QC Musician Rock and Rolls All Night and Plays Guitar Every Day

Einstein’s Sister band member, Kerry Tucker of Moline, was facing a sudden end to his long career as a rock-and-roll musician until he met ORA Orthopedic’s Dr. Thomas VonGillern who was able to help restore movement and reduce pain in the guitar player’s wrist.

It takes a rock star to know one: just ask Moline native and professional guitarist, Kerry Tucker, founder of one of Quad Cities’ well-known and successful bands, “Einstein’s Sister.”

Dr. Thomas VonGillern
Dr. Thomas VonGillern, ORA Orthopedics

“I love to play rock and roll, but my hand surgeon has definitely reached rock star status in my book,” he says. Kerry can still hit the right notes, thanks to a wrist-saving surgery performed by veteran hand surgeon, Dr. Thomas VonGillern, ORA Orthopedics.

A virtuoso known in guitar circles, Kerry’s musical journey spans more than two decades of playing the guitar in Nashville, New York, clubs, studios, and concert venues across the U.S. In addition to performing, Kerry also composes music for commercials, film, and digital platforms. Teaching guitar is also a priority — passing along his love for music to the next generation of guitar students at his alma mater, St. Ambrose University, Davenport, Iowa.

Kerry reached what few professional musicians attain, plenty of professional and creative work that has won the respect of his peers and endeared fans. If life is a gig, then there was no time for the kind of excruciating wrist pain he was experiencing that threatened his livelihood.

“About three or four years ago, my left wrist started to hurt, and the pain only got worse. I saw a lot of doctors, but no one could really help me. To make things worse, at the time, I was playing through the pain every weekend on the road, while still teaching guitar full time. It was really insane.”

Kerry kept his grueling musical schedule, despite any medical explanation or solution for his pain. Then he met ORA Orthopedics’ Hand Surgeon, Dr. Thomas VonGillern.

“When I met Kerry, the pain in his wrist occurred when he turned his palm up and down,” says Dr. VonGillern.  “I have seen many cases similar to Kerry’s situation where the wrist pain originates on the side of the little finger. There were two bones in his wrist that were rubbing the cartilage in between that caused the pain.” Dr. VonGillern explained to Kerry that his ulna was too long and was rubbing abnormally.  The ulna is the long bone in the forearm that stretches from the elbow to the small finger.  “I saw a lot of docs,” says Kerry. “But it was Dr. VonGillern who diagnosed me immediately.”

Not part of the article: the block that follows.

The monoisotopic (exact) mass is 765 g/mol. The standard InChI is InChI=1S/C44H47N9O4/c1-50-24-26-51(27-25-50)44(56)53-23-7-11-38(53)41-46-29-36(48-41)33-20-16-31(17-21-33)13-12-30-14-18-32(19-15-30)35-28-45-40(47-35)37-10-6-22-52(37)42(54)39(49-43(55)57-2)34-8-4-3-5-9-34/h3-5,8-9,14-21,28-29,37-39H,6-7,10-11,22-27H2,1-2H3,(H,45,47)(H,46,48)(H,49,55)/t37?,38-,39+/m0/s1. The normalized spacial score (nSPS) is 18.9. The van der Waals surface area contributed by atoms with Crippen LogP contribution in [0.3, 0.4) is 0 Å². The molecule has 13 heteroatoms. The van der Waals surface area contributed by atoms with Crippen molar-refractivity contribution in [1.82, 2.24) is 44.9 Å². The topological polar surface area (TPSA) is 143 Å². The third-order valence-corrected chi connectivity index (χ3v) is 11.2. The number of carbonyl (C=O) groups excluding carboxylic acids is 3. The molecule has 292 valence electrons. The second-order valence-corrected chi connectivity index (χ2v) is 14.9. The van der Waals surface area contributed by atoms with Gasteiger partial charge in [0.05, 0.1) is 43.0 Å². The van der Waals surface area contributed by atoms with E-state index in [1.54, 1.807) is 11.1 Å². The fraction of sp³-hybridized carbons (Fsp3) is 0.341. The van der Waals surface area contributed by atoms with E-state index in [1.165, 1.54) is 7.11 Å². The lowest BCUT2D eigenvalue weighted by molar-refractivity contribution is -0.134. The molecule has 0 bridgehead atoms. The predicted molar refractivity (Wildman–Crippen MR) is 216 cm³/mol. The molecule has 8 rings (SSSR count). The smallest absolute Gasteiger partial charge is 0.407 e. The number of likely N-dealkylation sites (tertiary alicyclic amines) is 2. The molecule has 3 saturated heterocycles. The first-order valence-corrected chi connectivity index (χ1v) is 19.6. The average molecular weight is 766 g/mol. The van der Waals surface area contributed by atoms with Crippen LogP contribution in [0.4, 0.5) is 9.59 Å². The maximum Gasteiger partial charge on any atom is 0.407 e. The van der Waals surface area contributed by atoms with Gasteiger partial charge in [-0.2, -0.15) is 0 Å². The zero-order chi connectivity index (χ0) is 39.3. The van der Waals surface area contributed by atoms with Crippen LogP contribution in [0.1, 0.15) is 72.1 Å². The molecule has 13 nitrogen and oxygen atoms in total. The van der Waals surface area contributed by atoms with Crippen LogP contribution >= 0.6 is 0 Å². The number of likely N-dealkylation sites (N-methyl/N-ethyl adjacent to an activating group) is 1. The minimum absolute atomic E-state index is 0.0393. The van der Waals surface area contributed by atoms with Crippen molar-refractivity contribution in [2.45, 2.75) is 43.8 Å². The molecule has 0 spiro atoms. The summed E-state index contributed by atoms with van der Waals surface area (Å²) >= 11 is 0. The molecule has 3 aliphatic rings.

“Having an abnormally long arm bone can actually happen at any age,” Dr. VonGillern says. “We see it frequently, even in younger adults. It’s also common for people who do repetitive motion. Kerry is a phenomenal guitar player and surgery was the right solution.”

While Kerry was relieved to know Dr. VonGillern had a surgical answer that could save his career, the diagnosis came while he was teaching full time and playing gigs every weekend. “Dr. VonGillern knew I had to keep playing until my musical obligations were met. He stayed with me. I knew I needed the surgery if I was ever going to be able to perform or teach long term.”

“He’s a guy with reputation and has to live up to his commitments. Our team at ORA made it work and kept him playing while protecting his livelihood. That’s what we are here for. He was having enough pain, and he couldn’t do what he loved.  In essence, we knew we had to save his career.  We wanted to allow him to be a virtuoso, and you can’t have pain and hit the high notes.”

When the time came for surgery, Dr. VonGillern performed an outpatient procedure he’s done many times in his more than 30-year orthopedic career called an “ulnar shortening osteotomy.”  Dr. VonGillern explains that he makes a four to five inch incision at the wrist, then removes a small section of the ulna to shorten it. He then pulls the ends of the bones together, fastens them with a metal plate, and that takes the pressure off the wrist. “We see a lot of people who have this condition.  Most experience pain in the ulna on the little finger side of the wrist, and it hurts to move it.”

After a successful recovery and rehab, Kerry is able to hit the right notes and says he’s regained 95 percent of his range of motion with no pain. “Dr. VonGillern nailed it. The whole treatment went like clockwork and he made all the right calls.  He’s a rock star at what he does.”

Music to our ears, Kerry. Keep on rocking.